Written by: Shaza Khawar
(In remembrance of the black day at APSACS Peshawar. A year gone and
the memories of the dark day still continue to haunt our minds and souls.)
The January sun shone down upon us, yet failed to provide us with the warmth it usually did. There was a slight wind, silent and mourning, as if portraying everything I felt inside. Adjusting my blazer I looked up at the building that was my destination that morning. The letters APSACS with the logo came into view, yet could not give me the pride and contentment they always did. Because, no matter how much I wanted to think otherwise, nothing was the same anymore.
Rangers with grim expressions stood on guard everywhere with huge weapons in their hands. Fear and tension hung in the atmosphere. There was neither the laughter nor the excitement that greeted me every morning. Everything had changed.
Taking a deep breath, I entered the school. A large collection of photos, flowers and burnt out candles met my sight. Photos of students, teachers, other school workers. The very photos I'd seen all along the city walls as I left home for school that morning. And also, a photo of him.
Trying to keep tears locked in my tear sacs, I averted my eyes from the picture and moved on. Though I could see students, parents, rangers and teachers, the school grounds appeared deserted. They lacked the liveliness and cheeriness that I used to see every day. Solemn expressions seemed to be engraved on every face I saw, mirroring my own grave one.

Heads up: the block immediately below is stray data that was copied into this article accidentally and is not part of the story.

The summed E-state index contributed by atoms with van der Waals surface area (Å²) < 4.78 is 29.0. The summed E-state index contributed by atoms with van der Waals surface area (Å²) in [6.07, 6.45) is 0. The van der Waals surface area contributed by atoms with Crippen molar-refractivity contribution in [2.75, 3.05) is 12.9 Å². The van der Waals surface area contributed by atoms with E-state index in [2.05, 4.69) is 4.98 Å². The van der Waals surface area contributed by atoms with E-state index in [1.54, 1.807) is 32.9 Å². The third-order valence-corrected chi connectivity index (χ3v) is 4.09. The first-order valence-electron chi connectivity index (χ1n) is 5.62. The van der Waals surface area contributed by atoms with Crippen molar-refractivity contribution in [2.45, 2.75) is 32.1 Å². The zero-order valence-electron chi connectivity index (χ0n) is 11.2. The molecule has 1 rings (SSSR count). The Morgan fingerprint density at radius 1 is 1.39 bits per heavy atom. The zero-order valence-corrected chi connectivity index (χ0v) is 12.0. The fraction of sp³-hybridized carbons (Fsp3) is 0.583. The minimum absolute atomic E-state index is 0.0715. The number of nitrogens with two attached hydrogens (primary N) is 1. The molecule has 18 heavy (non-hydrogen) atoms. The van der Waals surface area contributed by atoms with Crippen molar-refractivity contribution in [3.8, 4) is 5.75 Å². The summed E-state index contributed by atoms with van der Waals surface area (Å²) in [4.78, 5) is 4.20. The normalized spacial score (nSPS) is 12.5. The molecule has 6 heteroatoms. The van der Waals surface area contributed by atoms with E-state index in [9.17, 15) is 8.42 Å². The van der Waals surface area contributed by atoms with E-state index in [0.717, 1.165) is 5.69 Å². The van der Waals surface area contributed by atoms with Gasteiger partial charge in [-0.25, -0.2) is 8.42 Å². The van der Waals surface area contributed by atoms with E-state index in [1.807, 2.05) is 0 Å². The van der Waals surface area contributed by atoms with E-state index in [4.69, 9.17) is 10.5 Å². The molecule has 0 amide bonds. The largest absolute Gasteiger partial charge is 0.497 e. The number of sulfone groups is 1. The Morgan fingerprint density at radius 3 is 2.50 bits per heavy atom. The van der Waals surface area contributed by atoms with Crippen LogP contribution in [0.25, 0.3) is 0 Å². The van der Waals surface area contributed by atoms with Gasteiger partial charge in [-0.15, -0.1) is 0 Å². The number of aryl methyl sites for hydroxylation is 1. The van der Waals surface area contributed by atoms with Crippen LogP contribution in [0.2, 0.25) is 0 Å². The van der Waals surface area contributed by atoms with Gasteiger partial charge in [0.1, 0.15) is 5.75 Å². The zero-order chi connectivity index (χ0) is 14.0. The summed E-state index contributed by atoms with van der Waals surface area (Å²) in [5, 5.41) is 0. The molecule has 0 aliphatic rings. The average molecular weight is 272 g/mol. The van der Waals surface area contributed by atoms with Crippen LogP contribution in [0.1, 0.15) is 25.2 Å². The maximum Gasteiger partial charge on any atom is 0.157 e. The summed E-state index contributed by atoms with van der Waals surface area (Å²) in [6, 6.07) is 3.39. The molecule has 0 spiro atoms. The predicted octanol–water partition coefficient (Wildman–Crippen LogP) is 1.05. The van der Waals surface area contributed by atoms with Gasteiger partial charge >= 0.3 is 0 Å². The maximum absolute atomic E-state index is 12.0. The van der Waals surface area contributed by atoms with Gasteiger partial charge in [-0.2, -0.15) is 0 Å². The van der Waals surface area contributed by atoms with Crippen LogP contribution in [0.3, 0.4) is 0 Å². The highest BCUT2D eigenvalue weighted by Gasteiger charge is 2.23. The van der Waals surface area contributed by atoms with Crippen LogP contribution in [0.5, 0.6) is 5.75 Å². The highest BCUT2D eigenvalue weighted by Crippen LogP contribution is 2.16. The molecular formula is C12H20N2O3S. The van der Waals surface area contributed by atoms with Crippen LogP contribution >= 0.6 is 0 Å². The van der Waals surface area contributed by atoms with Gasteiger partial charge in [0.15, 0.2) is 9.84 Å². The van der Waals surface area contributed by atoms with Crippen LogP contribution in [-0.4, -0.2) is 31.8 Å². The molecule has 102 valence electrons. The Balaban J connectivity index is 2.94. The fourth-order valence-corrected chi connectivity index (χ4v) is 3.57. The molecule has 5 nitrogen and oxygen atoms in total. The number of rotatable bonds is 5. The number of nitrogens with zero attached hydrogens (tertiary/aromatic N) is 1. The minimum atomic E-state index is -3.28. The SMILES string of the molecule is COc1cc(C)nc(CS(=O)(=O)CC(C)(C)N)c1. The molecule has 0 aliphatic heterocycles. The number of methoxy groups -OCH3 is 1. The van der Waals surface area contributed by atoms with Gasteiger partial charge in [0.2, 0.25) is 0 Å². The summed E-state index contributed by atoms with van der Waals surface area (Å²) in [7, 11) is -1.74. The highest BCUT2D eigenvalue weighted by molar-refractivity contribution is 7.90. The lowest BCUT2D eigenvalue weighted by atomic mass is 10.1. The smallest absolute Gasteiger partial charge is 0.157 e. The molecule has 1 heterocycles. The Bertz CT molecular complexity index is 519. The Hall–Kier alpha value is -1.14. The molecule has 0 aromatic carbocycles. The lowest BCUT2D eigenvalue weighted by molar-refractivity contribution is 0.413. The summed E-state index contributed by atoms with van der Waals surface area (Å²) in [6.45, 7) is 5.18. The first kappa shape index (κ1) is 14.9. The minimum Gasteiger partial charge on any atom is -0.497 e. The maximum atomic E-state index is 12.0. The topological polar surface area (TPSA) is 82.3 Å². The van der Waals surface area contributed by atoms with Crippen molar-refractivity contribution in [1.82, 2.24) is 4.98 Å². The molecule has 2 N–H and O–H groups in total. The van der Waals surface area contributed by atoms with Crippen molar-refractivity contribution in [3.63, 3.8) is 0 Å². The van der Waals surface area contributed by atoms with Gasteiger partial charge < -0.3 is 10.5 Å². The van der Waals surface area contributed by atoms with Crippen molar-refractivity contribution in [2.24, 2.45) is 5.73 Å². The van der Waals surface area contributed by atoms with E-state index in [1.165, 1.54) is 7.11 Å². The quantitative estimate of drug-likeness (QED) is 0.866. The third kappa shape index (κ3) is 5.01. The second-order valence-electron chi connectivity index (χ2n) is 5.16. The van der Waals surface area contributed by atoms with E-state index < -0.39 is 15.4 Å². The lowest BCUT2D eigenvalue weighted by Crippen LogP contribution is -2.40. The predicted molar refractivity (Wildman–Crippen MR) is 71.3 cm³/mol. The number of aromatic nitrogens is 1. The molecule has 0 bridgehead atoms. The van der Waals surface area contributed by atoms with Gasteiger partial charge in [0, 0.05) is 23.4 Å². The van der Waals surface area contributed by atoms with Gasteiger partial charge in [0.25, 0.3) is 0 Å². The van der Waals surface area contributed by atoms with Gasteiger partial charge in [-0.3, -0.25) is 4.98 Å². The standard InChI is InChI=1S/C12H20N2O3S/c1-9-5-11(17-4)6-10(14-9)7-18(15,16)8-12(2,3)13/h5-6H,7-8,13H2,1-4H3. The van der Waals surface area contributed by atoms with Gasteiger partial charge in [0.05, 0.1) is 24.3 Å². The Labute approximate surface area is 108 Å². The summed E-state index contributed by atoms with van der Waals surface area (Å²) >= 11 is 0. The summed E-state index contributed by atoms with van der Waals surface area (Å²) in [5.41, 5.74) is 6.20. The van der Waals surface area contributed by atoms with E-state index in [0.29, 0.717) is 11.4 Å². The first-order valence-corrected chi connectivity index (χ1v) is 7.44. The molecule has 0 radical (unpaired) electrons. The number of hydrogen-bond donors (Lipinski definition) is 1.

Looking into the distance, I could spot my classmates who would look at me and come to meet me with half-hearted smiles that I would return with a weak one. But the one I wanted to meet most did not come. Because he wasn't there. And, no matter how much I didn't want to think of it, he wasn't going to come anymore.
Together with the fewer than normal strength of my classmates, we entered the school building. I could instantly see the changes made. The rubble had been cleared, the walls washed and cleaned … they had apparently wiped out every damage that had occurred. How I wished, they could do the same to my memories too, the dark, painful memories that continued to haunt me every single night.
How I wished they could wipe out the gruesome images of blood, blood everywhere that danced in front of my eyes when I looked at the washed walls. How I wished they could sweep away the horrific images of the blood-stained debris and bodies lying around on the floor that was now scrubbed. How I wished I could somehow forget all that I had been forced to see that day.
The school-bell clanged loudly, yet sounded weak and feeble, as if lamenting like all of us. I reluctantly stepped into the hall with everybody else and almost immediately a series of terrifying pictures swirled through my mind like a film.
I could clearly see the brutal faces of the gunmen. I could still vividly hear the screams. Screams of agony. Screams of fear. Screams of ire. I could see, in my mind's eye, the gunmen shooting down one student after the other, their eyes wild. I could see the now spotless floor littered with dead and dying bodies, with blood all over. I could remember myself frozen with fear, within easy reach of the gunmen. I still could feel my heart shooting up to my throat and all blood draining off my face as one of them aimed his gun at me.